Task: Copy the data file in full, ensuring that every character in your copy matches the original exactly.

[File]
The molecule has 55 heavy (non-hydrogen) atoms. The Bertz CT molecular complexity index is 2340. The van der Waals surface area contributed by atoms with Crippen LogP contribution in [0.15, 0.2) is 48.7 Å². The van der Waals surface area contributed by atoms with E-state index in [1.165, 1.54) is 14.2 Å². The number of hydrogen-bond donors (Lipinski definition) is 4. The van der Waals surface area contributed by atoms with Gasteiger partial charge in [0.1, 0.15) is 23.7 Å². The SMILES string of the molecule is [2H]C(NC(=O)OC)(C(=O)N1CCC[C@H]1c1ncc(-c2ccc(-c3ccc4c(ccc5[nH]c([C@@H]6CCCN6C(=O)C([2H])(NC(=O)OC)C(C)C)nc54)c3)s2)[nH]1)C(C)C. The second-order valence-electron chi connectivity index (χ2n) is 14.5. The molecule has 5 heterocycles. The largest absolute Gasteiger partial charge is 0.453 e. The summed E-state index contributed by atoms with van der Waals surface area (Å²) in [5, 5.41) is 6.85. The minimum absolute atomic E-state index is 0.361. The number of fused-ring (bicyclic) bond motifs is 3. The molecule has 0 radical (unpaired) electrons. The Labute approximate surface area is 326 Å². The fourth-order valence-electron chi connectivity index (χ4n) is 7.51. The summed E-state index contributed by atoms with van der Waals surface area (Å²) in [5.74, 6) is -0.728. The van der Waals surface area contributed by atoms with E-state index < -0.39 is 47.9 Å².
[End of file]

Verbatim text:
The molecule has 55 heavy (non-hydrogen) atoms. The Bertz CT molecular complexity index is 2340. The van der Waals surface area contributed by atoms with Crippen LogP contribution in [0.15, 0.2) is 48.7 Å². The van der Waals surface area contributed by atoms with E-state index in [1.165, 1.54) is 14.2 Å². The number of hydrogen-bond donors (Lipinski definition) is 4. The van der Waals surface area contributed by atoms with Gasteiger partial charge in [0.1, 0.15) is 23.7 Å². The SMILES string of the molecule is [2H]C(NC(=O)OC)(C(=O)N1CCC[C@H]1c1ncc(-c2ccc(-c3ccc4c(ccc5[nH]c([C@@H]6CCCN6C(=O)C([2H])(NC(=O)OC)C(C)C)nc54)c3)s2)[nH]1)C(C)C. The second-order valence-electron chi connectivity index (χ2n) is 14.5. The molecule has 5 heterocycles. The largest absolute Gasteiger partial charge is 0.453 e. The summed E-state index contributed by atoms with van der Waals surface area (Å²) in [5, 5.41) is 6.85. The minimum absolute atomic E-state index is 0.361. The number of fused-ring (bicyclic) bond motifs is 3. The molecule has 0 radical (unpaired) electrons. The Labute approximate surface area is 326 Å². The fourth-order valence-electron chi connectivity index (χ4n) is 7.51. The summed E-state index contributed by atoms with van der Waals surface area (Å²) in [5.74, 6) is -0.728. The van der Waals surface area contributed by atoms with E-state index < -0.39 is 47.9 Å².